As a result, what was supposed to be a technical discussion circumscribed by the 2015 law is turning into a battle to try and move various targets up or down. The first task of the government will be to set up the goals of the PPE and build at least some consensus around them. To avoid delay in the adoption of the roadmap, this has to be completed during Q1 of 2018—a very short period to tackle such contentious questions.
Nuclear energy, of course, will be a flashpoint. Dismissing the 50%-in-2025 target, even though Macron endorsed it during the campaign, was a widely anticipated turnaround. More surprising was that the government didn't immediately come up with an alternative target. Apparently it still supports a gradual decrease of nuclear power in the electricity mix, only with a longer timescale or a less ambitious objective. But on an issue where there's little middle ground, this position may well alienate both pro- and anti-nuclear camps. It will certainly be hotly debated and probably challenged in court—another potential cause for delay.
For the French nuclear industry, this discussion will take place against a background of considerable organisational change over a few months. French nuclear multinational
Areva, 16 years after its creation to unite various companies active in nuclear-reactor construction, sold this core business to Électricité de France (EDF). Thus the largest nuclear plant operator in the world took a leap of faith, becoming almost overnight a major plant builder.
The merger was completed on New Year's Day for €2.5bn ($3bn). For its new division, EDF chose a name reminiscent of old glories: Framatome, short for Franco-Américaine de Construction Atomique. This is the name of the company originally created in 1958 to import the pressurised water reactor technology in France which is in service at all 58 reactors currently active in the country.
We'll soon have the first indication of whether the new Framatome can live up to the old one: after years of delays, four EPRs, French third-generation reactors, are scheduled to come online in the next two years: one in Flamanville (France) in Q4 2018; two in Taishan (China) in 2018 and 2019; and one in Olkiluoto (Finland) in May 2019.
50%—Target energy share from nuclear by 2025
As if this wasn't enough, EDF will also have to deal with another industrial challenge: the shutdown of its two oldest reactors, in Fessenheim, scheduled for the end of 2018. They will be the first second-generation reactors to be decommissioned in France. A total of 56 more are waiting in line. With EDF regularly accused of underestimating its nuclear fleet's end-of-life costs, it's clear this project will be closely watched.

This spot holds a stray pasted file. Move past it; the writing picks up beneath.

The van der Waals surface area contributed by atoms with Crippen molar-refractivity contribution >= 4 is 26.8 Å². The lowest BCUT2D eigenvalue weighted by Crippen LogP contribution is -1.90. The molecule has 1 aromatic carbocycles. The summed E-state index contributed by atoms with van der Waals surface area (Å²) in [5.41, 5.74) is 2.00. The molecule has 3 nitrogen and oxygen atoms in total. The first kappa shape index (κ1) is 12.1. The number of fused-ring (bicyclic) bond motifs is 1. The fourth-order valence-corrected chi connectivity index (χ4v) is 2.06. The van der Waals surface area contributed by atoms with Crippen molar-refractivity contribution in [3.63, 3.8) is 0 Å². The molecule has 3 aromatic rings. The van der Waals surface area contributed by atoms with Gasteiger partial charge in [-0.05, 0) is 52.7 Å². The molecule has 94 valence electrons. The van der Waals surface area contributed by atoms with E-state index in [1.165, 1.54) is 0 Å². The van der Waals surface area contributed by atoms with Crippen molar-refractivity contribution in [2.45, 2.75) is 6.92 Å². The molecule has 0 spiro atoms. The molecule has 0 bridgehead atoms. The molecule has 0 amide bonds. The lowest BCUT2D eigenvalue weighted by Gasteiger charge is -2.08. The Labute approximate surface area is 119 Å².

The outcome of all these three challenges could either cement France as a leader in nuclear engineering or accelerate its downfall. And naturally, the PPE adds a layer of complexity: a slower decrease of nuclear power in the energy mix, for example, means that reactors will shut down and enter decommissioning at a slower pace, to the relief of EDF. This will be an important factor for the success of the roadmap as, despite being more than 80% state-owned, the French utility didn't hesitate in the past to resist energy policies that weren't to its liking. Under the previous government, for example, EDF actively fought to keep Fessenheim open, even though François Hollande pledged to close it during his successful presidential campaign. When the utility was required to publish a strategy on how to reduce nuclear's share in the electricity mix to reach 50%, it simply ignored the issue, effectively crushing any chance to fulfil this other electoral promise.
It's worth recalling that both Hollande and Nicolas Sarkozy suffered humiliating defeats on energy policy during the first two years of their terms. Hollande's plan for the progressive pricing of electricity was met with public incomprehension. His policy, one of the first topics on its legislative agenda, was ultimately censured by the Conseil Constitutionnel. Sarkozy also had his carbon tax project, a key measure from its Grenelle Environment Forum, censured. These setbacks weakened their authority and caused energy issues to be pushed to the bottom of the agenda. Decisions were eventually made too late to be implemented during their presidencies, and neither leader achieved much to be remembered for. With the PPE, Macron and his government face the same risk but, arguably, with much higher stakes.